The Highland Railway ran from Perth in Central Scotland north to Inverness and then on up the east coast to Wick and Thurso. From Dingwall, the railway ran west to Kyle of Lochalsh to serve Skye and the Western Isles. From Inverness, another line ran east to Keith, where it connected with the line to Aberdeen. Several branches were built from this core network to serve nearby towns.
The Highland Railway Society caters for all those interested in the Highland Railway from its inception to the current day. Membership currently costs £12.50 per year, for which you receive a quarterly journal and purchase Society publications at reduced prices. An email chat group encourages discussion between members.
As well as being a source of information for modellers, kits and components which are not otherwise available have been produced in both 4mm and 7mm scales.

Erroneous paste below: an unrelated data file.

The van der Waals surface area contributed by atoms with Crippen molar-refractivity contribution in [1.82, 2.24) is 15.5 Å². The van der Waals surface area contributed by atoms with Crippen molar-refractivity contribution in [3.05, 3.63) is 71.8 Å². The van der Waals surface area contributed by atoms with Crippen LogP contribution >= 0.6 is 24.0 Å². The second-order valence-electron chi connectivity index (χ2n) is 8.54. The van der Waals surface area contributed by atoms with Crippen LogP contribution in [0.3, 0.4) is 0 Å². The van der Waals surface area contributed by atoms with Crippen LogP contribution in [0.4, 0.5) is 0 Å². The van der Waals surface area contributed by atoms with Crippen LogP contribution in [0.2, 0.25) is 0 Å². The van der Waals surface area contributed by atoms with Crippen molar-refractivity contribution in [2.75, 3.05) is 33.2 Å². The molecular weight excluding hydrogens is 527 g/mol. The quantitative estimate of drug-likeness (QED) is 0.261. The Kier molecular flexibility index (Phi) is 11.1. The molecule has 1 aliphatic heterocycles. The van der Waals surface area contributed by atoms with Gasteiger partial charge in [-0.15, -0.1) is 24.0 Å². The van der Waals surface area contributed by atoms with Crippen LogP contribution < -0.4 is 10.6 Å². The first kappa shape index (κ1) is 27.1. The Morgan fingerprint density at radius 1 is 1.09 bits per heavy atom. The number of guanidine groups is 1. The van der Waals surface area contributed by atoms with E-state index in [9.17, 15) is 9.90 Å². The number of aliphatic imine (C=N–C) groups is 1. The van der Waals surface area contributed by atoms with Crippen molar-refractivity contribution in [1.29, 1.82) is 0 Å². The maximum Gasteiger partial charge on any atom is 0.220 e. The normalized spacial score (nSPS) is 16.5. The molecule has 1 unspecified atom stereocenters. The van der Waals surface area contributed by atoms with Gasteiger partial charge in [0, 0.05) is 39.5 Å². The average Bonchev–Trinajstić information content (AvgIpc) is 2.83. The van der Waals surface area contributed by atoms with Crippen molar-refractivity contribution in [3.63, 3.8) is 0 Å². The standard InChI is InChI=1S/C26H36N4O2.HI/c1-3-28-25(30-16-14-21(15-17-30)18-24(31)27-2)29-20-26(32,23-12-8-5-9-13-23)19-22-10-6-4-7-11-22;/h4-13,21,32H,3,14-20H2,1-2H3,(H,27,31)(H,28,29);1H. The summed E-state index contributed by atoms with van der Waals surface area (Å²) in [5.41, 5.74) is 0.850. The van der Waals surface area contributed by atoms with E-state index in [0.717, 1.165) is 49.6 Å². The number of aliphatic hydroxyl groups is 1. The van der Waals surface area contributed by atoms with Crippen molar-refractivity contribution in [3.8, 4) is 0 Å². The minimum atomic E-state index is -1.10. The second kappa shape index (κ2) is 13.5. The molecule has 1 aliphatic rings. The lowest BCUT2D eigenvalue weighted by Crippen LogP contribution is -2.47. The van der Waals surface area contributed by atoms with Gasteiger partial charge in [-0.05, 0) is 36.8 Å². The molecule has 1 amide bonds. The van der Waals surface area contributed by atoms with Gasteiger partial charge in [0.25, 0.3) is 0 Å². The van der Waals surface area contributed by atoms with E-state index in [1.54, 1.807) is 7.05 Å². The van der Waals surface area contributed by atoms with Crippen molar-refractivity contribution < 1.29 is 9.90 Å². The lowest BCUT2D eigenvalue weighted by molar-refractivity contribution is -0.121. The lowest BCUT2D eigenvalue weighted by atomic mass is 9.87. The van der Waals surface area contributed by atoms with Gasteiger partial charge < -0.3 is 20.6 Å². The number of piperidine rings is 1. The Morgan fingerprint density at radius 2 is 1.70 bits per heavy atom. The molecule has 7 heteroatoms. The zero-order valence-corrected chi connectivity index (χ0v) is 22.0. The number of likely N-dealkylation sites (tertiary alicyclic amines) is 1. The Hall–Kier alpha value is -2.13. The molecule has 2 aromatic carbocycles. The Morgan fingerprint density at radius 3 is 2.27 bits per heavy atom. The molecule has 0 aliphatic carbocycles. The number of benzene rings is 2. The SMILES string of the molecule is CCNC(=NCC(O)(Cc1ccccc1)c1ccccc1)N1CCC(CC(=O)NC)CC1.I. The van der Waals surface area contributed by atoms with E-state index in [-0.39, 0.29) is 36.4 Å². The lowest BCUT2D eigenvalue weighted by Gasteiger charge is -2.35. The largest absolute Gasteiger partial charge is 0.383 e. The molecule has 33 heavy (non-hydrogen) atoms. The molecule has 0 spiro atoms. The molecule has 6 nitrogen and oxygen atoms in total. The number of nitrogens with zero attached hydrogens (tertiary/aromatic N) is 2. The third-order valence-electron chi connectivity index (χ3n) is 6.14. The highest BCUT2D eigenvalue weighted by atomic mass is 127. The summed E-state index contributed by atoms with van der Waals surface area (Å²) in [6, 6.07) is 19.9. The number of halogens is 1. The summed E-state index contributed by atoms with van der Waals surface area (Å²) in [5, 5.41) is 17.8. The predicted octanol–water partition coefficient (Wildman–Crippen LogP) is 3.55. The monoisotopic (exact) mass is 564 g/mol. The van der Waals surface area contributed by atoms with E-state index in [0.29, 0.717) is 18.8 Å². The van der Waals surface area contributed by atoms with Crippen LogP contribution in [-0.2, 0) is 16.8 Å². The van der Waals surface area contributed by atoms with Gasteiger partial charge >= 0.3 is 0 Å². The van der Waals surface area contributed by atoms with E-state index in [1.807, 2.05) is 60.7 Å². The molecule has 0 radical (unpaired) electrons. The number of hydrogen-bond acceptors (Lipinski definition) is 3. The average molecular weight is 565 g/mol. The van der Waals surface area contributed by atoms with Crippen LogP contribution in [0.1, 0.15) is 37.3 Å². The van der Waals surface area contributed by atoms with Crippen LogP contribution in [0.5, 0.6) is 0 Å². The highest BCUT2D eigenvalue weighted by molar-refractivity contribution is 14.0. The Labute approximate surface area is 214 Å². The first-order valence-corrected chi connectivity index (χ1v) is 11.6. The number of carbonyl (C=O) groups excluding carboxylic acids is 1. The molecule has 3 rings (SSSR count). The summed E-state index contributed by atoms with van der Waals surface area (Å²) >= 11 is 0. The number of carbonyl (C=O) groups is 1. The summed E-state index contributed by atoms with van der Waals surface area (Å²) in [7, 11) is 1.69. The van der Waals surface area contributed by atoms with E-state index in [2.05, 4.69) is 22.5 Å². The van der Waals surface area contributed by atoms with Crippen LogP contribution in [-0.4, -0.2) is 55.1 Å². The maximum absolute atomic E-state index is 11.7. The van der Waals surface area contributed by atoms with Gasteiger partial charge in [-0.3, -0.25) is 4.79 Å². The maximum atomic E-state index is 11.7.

The Society has established an extensive archive of books, photographs and drawings. Many of the drawings and photographs can be viewed on the Highland Council's Am Baile website. Some of the artefacts are on display at Kyle of Lochalsh Station courtesy of the Friends of the Kyle Line during the summer months. The Society is keen to expand this collection either by donation or purchase.
In The Black Isle Railway by Jack Kernahan., the author traces the attempts to build the line, showing something of the insular
travelling and haulage conditions of the nineteenth century, its construction and the
service it provided. He has talked to those who remember the line when it operated
and shows what remains can be seen today. The book containd 112 pages and 95 illustrations plus 10 maps. See the Publications page for price and ordering details.
Peter Tatlow's latest book, the Dingwall and Skye Railway, is now available. Society members can obtain copies at reduced rate - see the latest Journal for details.